DC Public Library
Watha T. Daniel / Shaw Library
20,000 SF • 1,860 SQ M • LEED GOLD
As part of DC Public Library’s Building Program, the new Watha T. Daniel/ Shaw Library, is one in a series of new libraries in Washington designed to be flexible and open, to meet the needs of the community now and in the future. Located in the Shaw neighborhood of Washington, DC, the facility is located on a triangular urban site near Howard University. The new library marks this important intersection as a civic and educational node for the community. Filling the site, the building is comprised of three stories, one below grade and two above. The entry plaza at the east end of the site welcomes the public to the library.
The main lobby provides access to the lower level which houses community spaces including a 100 person multi-purpose room. The ground floor houses the new materials and catalog stations for the general collections, the children’s library and the main service point and staff area. The upper level of the library houses the bulk of the adult collection, including reference and periodical sections,and reading rooms. There are online catalogs dispersed throughout the floor, with access to the DC Public Library electronic resources available at all locations. The library has 32 computers for public use, providing internet access to all in the community. The library also offers two 10-person conference rooms and individual study rooms to allow for collaborative work in a non-disruptive setting.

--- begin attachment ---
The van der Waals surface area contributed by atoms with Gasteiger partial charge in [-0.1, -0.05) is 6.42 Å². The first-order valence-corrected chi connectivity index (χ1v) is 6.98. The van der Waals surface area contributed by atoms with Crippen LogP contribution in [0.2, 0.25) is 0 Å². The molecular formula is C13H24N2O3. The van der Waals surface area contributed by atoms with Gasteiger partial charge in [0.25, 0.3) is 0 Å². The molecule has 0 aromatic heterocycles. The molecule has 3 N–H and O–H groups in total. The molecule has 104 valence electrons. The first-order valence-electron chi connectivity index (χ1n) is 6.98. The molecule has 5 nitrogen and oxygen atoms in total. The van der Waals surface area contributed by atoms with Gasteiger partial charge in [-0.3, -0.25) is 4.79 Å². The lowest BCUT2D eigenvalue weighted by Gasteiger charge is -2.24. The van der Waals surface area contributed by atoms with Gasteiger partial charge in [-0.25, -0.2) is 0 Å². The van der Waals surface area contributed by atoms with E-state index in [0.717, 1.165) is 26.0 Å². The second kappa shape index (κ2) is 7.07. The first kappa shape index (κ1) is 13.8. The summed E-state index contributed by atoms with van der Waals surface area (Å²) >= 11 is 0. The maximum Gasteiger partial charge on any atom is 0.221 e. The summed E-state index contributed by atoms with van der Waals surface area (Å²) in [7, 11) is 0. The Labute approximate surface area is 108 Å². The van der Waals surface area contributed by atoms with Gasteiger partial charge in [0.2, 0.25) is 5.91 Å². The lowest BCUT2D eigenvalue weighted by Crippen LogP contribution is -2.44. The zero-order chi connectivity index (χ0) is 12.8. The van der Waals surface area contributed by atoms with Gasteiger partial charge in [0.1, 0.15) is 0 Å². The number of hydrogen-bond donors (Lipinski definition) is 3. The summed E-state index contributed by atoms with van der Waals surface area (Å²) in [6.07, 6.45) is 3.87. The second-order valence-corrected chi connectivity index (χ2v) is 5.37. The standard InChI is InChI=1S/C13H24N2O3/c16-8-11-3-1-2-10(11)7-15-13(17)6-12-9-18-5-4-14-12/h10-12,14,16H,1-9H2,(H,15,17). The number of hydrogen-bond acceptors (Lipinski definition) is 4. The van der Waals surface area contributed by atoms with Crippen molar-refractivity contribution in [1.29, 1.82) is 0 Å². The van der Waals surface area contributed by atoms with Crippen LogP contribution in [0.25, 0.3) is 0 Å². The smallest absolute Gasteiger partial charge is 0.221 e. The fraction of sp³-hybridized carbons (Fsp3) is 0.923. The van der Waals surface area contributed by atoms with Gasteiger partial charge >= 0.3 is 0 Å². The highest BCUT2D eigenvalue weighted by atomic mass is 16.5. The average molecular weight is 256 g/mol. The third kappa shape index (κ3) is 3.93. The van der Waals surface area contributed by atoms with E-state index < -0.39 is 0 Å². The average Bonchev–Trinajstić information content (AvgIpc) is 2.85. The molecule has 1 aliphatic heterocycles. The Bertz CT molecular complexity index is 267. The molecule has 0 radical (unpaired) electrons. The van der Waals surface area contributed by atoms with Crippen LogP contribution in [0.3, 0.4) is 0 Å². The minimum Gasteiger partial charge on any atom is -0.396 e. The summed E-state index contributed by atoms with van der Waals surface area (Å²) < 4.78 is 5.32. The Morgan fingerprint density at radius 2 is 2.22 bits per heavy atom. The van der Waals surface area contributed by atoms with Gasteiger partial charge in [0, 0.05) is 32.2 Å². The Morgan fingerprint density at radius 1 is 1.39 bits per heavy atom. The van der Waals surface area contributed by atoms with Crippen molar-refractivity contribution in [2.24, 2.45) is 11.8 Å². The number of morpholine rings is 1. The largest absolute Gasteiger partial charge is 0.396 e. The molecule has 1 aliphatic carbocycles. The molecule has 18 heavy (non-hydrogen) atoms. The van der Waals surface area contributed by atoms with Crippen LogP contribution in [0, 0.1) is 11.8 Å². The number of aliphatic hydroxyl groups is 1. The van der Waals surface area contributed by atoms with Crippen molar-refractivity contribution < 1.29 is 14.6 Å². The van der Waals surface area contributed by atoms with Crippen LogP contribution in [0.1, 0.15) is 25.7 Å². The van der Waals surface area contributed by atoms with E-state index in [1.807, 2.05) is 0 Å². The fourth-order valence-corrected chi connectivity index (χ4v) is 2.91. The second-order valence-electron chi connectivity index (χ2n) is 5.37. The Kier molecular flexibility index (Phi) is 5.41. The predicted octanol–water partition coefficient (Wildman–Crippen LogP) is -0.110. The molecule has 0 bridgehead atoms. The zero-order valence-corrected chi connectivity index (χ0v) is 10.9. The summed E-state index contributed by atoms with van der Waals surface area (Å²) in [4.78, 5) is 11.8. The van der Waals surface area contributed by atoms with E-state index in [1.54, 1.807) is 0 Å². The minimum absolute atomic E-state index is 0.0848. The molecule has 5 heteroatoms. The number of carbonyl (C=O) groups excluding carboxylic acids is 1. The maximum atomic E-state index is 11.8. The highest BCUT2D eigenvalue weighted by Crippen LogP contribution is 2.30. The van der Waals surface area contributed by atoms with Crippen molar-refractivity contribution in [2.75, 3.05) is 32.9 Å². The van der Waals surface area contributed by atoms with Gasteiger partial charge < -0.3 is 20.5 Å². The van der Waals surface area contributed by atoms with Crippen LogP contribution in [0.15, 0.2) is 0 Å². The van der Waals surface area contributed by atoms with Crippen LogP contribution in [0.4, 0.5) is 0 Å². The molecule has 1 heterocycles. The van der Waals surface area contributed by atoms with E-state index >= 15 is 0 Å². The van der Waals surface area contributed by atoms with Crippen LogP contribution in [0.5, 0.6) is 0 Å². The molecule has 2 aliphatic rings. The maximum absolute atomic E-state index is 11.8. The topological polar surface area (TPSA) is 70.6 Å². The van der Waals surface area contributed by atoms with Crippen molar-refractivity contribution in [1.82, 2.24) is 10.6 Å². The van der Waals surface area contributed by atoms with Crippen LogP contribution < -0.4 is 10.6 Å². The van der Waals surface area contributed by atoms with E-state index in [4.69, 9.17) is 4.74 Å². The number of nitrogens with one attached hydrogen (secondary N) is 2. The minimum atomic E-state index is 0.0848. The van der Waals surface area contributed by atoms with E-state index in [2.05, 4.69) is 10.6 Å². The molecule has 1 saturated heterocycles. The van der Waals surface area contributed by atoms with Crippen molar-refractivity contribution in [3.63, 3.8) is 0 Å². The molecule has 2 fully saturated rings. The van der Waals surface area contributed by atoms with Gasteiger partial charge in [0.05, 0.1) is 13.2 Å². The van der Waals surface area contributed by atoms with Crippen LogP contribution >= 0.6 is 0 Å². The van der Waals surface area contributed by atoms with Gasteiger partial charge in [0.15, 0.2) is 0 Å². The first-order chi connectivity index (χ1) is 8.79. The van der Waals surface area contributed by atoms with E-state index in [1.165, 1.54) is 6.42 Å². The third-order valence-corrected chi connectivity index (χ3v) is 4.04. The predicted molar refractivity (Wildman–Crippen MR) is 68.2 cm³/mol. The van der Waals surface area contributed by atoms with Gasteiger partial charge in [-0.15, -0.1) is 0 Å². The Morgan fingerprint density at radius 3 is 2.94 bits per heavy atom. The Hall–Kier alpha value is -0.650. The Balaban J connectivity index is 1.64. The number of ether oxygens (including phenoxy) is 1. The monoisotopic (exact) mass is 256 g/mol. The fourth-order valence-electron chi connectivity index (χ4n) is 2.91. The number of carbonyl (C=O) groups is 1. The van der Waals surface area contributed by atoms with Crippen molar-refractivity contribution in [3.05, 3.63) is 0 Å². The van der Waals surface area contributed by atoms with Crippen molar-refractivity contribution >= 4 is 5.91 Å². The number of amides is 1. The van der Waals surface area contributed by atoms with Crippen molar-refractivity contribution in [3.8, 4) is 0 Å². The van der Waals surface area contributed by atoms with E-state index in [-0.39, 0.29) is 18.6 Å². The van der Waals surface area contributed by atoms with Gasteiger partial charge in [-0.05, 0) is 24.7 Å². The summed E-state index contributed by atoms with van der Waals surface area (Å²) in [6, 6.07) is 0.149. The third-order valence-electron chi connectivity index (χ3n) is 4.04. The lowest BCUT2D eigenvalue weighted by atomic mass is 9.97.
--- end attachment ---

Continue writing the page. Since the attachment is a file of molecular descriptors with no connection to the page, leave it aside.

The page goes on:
Certified LEED Gold, the library incorporates a vegetative green roof, displacement air system, solar control and daylight management and extensive use of recyclable and renewable materials. The building utilizes a corrugated, perforated aluminum screen wall system across its southern façade. With a 40% open area, the screen wall sits three feet in front of an expansive glazed curtain wall and provides sufficient shading of the upper level reading room while allowing natural daylight to enter the space. The shading system allows a reduced dependence on artificial lighting and its related energy costs as well as protects the library’s collection from harmful solar exposure.